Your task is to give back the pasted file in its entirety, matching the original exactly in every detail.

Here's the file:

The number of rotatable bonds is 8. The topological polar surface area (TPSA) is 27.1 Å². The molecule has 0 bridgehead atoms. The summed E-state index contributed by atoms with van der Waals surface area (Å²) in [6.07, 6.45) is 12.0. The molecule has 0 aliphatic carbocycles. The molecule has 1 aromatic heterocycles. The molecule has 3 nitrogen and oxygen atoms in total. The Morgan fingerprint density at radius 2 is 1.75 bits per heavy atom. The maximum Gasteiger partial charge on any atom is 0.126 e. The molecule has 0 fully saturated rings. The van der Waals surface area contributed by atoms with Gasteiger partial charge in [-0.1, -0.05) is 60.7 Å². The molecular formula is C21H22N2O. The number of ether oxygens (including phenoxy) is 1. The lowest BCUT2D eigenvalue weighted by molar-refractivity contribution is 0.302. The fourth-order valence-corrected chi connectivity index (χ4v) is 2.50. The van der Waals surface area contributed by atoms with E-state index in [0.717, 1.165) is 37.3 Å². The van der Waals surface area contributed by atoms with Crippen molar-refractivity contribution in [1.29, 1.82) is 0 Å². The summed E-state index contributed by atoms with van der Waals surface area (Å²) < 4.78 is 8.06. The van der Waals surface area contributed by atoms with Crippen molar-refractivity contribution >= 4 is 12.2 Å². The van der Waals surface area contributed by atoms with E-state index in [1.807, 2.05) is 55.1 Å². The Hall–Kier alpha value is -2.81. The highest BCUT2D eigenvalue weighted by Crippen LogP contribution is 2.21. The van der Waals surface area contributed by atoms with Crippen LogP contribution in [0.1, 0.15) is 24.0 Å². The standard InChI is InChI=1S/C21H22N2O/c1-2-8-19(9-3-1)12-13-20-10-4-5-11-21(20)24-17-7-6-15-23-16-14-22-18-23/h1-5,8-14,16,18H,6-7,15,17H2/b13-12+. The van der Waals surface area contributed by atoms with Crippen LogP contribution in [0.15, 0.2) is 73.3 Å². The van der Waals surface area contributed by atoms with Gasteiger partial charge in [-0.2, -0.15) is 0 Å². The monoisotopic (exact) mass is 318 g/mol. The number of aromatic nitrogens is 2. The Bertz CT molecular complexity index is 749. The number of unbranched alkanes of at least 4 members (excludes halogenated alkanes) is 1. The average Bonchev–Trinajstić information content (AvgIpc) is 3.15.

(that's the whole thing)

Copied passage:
The number of rotatable bonds is 8. The topological polar surface area (TPSA) is 27.1 Å². The molecule has 0 bridgehead atoms. The summed E-state index contributed by atoms with van der Waals surface area (Å²) in [6.07, 6.45) is 12.0. The molecule has 0 aliphatic carbocycles. The molecule has 1 aromatic heterocycles. The molecule has 3 nitrogen and oxygen atoms in total. The Morgan fingerprint density at radius 2 is 1.75 bits per heavy atom. The maximum Gasteiger partial charge on any atom is 0.126 e. The molecule has 0 fully saturated rings. The van der Waals surface area contributed by atoms with Gasteiger partial charge in [-0.1, -0.05) is 60.7 Å². The molecular formula is C21H22N2O. The number of ether oxygens (including phenoxy) is 1. The lowest BCUT2D eigenvalue weighted by molar-refractivity contribution is 0.302. The fourth-order valence-corrected chi connectivity index (χ4v) is 2.50. The van der Waals surface area contributed by atoms with E-state index in [0.717, 1.165) is 37.3 Å². The van der Waals surface area contributed by atoms with Crippen molar-refractivity contribution in [1.29, 1.82) is 0 Å². The summed E-state index contributed by atoms with van der Waals surface area (Å²) < 4.78 is 8.06. The van der Waals surface area contributed by atoms with Crippen molar-refractivity contribution >= 4 is 12.2 Å². The van der Waals surface area contributed by atoms with E-state index in [1.807, 2.05) is 55.1 Å². The Hall–Kier alpha value is -2.81. The highest BCUT2D eigenvalue weighted by Crippen LogP contribution is 2.21. The van der Waals surface area contributed by atoms with Crippen LogP contribution in [0.1, 0.15) is 24.0 Å². The standard InChI is InChI=1S/C21H22N2O/c1-2-8-19(9-3-1)12-13-20-10-4-5-11-21(20)24-17-7-6-15-23-16-14-22-18-23/h1-5,8-14,16,18H,6-7,15,17H2/b13-12+. The van der Waals surface area contributed by atoms with Crippen LogP contribution in [0.15, 0.2) is 73.3 Å². The van der Waals surface area contributed by atoms with Gasteiger partial charge in [-0.2, -0.15) is 0 Å². The monoisotopic (exact) mass is 318 g/mol. The number of aromatic nitrogens is 2. The Bertz CT molecular complexity index is 749. The number of unbranched alkanes of at least 4 members (excludes halogenated alkanes) is 1. The average Bonchev–Trinajstić information content (AvgIpc) is 3.15.